It should therefore come as no surprise that within months of the October Revolution, and before the Civil War took hold [in May 1918) Lenin, was arguing that the USSR needed 'state capitalism'. 'We, the party of the proletariat, have no other way of acquiring the ability to organise large-scale production on trust lines, as trusts are organised, except by acquiring it from first-class capitalist experts'. (See Lenin's Collected Works Vol. 27, p. 350).
By April 1918 Lenin was arguing 'We must raise the question of piece-work and apply and test it in practice…we must organise in Russia the study and teaching of the Taylor system…the Revolution demands, in the interests of socialism, that the masses unquestioningly obey the single will (Lenin's emphasis) of the leaders of the labour process' etc. etc. The present pamphlet examines this view in detail.
This 'step back' to state capitalism ('the state management of private capitalism' in Cliff's definition) is blamed by Cliff on the collapse of industry immediately after the Revolution. Solidarity has documented in great detail the arguments that raged at the time, in the USSR over 'workers' control' - (see 'The Bolsheviks and Workers' Control') demonstrating that the Bolsheviks were opposed all along to any 'self-management' by factories etc. While not belittling the practical problems faced by the USSR in 1917-18, we would argue that the more important factors in the growth of state power (at the expense of workers' power) were: a). Lenin's limited view of socialism as 'nothing but state capitalist monopoly made to benefit the whole people'; b). the Bolsheviks' obsession that they alone understood the social and political conditions, and that they alone represented the workers. Note far example the arrogance of the view (C.W. Vol. 29, p. 559), 'The dictatorship of the working class is being implemented by the Bolshevik Party, the party which as far back as 1905 and even earlier merged with the entire revolutionary proletariat.'
These attitudes, and the hostile actions of the Bolsheviks (immediately after they had seized power) against anarchists and other socialist opponents, cannot be blamed on specific difficulties or 'circumstances' … A revolution is not a tea party! Chaotic conditions were to be expected. Leninist ideology (forged of course in the extreme conditions of Tsarist repression but deemed profoundly relevant by Bolshevik parties even in advanced capitalist countries) deliberately created a gap between 'leaders' and 'led', between the Party and the people, between Commissars and workers. This inevitably started a vicious downward spiral: aloof treatment of workers led to suspicion and hostility. This in turn led to more authoritarian decrees, which led to open rebellion. Meanwhile in an attempt to control the situationp a highly centralised and repressive state apparatus was being built up.
These tendencies were detected early on, by those sharp enough and brave enough to speak out. Trotsky and Rosa Luxemburg reacted strongly to the publication of 'What is to be Done?'. Trotsky, in 'Our Political Tasks' wrote: 'for the 'social democratic jacobins', for-the fearless representatives of the system of organisational substitutionalism, the immense social and political task, the preparation of the class for the government of the country, is supplanted by an organisational technical task, the preparation of the apparatus of power.' Rosa Luxemburg wrote; 'It is a mistake to believe that it is possible to substitute 'provisionally' the absolute power of a Central Committee (acting somehow by 'tacit delegation') for the yet unrealisable rule of the majority of conscious workers.' Shortly before her death, in her analysis of the Russian Revolution she was to write: 'Freedom for the supporters of the government only, freedom for the members of one party only, is no freedom at all. Freedom is always for the man who thinks differently.' (Trotsky's own behaviour later, and Rosa's iron grip on Polish Social Democracy need not detract us from the perceptiveness of their early insights).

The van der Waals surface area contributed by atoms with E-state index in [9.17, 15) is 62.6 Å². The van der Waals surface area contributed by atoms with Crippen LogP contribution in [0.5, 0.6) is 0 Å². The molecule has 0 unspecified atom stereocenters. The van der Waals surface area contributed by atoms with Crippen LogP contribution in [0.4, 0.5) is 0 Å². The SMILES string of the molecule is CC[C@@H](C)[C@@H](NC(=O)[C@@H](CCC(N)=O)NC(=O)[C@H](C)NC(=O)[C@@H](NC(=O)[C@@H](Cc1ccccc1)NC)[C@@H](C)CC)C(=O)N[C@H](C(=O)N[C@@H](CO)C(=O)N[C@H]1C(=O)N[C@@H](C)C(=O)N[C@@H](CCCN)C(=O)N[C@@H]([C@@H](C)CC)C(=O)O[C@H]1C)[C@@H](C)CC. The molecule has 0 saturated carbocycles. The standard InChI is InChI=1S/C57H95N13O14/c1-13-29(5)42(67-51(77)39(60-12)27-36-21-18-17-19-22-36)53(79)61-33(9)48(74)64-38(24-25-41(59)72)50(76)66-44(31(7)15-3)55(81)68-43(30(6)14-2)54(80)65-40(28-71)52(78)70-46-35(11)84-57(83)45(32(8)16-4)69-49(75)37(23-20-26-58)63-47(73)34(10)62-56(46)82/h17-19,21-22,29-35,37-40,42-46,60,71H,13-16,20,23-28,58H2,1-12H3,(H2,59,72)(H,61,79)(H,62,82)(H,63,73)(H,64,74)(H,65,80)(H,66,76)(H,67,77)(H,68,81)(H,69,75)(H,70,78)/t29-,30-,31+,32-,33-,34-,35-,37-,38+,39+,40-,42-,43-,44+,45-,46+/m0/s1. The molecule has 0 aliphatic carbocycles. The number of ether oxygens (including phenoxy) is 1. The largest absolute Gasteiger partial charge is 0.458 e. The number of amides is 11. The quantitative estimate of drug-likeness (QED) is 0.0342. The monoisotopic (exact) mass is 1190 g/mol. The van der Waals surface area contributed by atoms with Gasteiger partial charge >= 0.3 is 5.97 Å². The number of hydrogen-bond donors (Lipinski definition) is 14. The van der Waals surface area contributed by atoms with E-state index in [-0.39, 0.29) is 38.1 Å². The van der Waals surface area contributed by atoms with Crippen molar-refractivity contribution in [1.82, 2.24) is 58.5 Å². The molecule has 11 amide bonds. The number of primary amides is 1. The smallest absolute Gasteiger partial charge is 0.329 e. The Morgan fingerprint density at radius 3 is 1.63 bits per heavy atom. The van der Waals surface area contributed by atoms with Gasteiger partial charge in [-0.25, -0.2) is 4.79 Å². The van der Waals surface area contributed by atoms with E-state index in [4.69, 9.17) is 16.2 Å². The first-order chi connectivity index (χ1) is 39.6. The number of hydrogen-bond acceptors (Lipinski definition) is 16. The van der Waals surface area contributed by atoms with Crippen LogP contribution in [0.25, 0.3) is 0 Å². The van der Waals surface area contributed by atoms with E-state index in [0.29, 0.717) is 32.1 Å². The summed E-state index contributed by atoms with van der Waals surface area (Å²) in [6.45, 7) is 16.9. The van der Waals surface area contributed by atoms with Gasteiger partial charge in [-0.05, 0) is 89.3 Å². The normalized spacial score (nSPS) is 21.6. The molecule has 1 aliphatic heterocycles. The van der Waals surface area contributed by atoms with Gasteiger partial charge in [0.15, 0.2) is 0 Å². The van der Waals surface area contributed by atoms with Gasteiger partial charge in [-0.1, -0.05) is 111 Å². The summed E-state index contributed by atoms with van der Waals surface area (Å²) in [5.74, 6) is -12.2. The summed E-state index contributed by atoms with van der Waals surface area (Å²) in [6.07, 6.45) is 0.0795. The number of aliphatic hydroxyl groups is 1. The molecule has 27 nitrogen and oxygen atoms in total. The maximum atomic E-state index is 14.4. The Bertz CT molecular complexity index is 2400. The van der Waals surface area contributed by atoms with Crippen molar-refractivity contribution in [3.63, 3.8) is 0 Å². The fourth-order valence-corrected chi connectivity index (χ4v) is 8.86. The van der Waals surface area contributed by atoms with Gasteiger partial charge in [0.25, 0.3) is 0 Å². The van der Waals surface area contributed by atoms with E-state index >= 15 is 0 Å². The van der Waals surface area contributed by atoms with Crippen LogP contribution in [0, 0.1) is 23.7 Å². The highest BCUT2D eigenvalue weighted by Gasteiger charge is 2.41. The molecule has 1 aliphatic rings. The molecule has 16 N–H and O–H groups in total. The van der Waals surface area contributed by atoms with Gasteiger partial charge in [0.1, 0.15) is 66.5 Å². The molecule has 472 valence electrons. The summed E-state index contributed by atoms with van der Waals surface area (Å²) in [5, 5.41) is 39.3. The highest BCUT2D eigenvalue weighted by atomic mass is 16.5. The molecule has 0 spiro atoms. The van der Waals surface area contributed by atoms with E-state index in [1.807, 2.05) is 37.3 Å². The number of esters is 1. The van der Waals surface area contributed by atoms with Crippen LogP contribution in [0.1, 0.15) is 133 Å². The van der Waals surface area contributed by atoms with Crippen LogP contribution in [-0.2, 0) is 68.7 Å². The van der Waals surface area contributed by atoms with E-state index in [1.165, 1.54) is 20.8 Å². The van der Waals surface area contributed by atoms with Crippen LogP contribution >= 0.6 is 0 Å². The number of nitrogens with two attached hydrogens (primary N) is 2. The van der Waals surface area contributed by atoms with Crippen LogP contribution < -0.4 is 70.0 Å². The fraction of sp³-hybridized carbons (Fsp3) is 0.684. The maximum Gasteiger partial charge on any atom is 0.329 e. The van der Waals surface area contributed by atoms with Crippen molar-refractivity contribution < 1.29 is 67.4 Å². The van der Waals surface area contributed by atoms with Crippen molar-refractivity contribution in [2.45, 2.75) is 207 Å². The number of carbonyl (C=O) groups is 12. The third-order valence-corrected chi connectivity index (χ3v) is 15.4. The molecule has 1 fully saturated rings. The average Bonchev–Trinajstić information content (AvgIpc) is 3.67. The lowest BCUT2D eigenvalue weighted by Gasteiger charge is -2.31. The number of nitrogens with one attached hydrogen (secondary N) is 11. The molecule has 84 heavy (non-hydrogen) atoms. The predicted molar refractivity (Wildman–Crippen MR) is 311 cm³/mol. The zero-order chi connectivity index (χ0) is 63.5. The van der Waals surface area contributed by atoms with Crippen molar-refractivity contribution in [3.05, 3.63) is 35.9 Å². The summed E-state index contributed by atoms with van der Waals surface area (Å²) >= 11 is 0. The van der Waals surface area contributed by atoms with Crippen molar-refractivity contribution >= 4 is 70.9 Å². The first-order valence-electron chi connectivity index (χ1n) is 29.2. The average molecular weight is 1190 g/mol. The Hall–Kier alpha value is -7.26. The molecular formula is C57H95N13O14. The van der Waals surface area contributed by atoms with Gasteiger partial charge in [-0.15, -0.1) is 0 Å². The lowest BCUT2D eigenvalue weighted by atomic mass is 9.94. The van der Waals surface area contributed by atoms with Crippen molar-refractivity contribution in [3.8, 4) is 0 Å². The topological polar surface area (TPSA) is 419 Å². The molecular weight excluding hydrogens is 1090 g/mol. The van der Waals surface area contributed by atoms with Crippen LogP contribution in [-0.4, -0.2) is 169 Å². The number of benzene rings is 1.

Despite the 'libertarian' ring of State and Revolution - written on the eve of the October events - it is worth stressing that once the bolsheviks were in power they immediately clamped down on non-Bolshevik revolutionaries and socialists.
As early as November 10, l9l7 the Bolsheviks issued a decree curtailing the freedom of the press. Among the journals suppressed were the Left Menshevik Rabochaya Gazeta and the S.R. Dyelo Naroda, journals as reflective of socialist opinion as those of the Bolsheviks themselves. Another victim of Bolshevik censorship was Novaya Zhizn, published by Lenin's former colleague Maxim Gorki. In the issue for November 21, 1917 Gorki had written: 'Lenin is not an all- powerful magician, but a deliberate juggler, who has no feeling for the lives or the honour of the proletariat.'
Lenin had already created a secret police - the Extraordinary Commission for the Suppression of Counter-Revolution and Sabotage (Cheka). This was headed by a Polish land owner's son Feliks Dzerzhinsky. The Cheka was given carte blanche, including the power of summary executions, to deal with 'counter-revolutionaries' i.e. with anyone who opposed the Bolsheviks. It set about its work with a will. Among the earliest victims of the Cheka were the Russian anarchists who, in the spring of 1918 had been forming their own defence groups, the Black Guards. On April 12, 1918 the Cheka raided 26 anarchist centres in Moscow, killing or wounding 40 anarchists and taking 500 prisoners! Stated the Petrograd anarchist Paper Burevestnik: 'The Bolsheviks have lost their senses. They have betrayed the proletariat and attacked the anarchists. They have joined the Black-Hundred generals and the counter-revolutionary bourgeoisie.' We disagree with the Petrograd anarchists that these actions were a product of 'loss of senses' by the Bolsheviks. On the contrary, they were perfectly consistent with the Bolshevik way of thinking.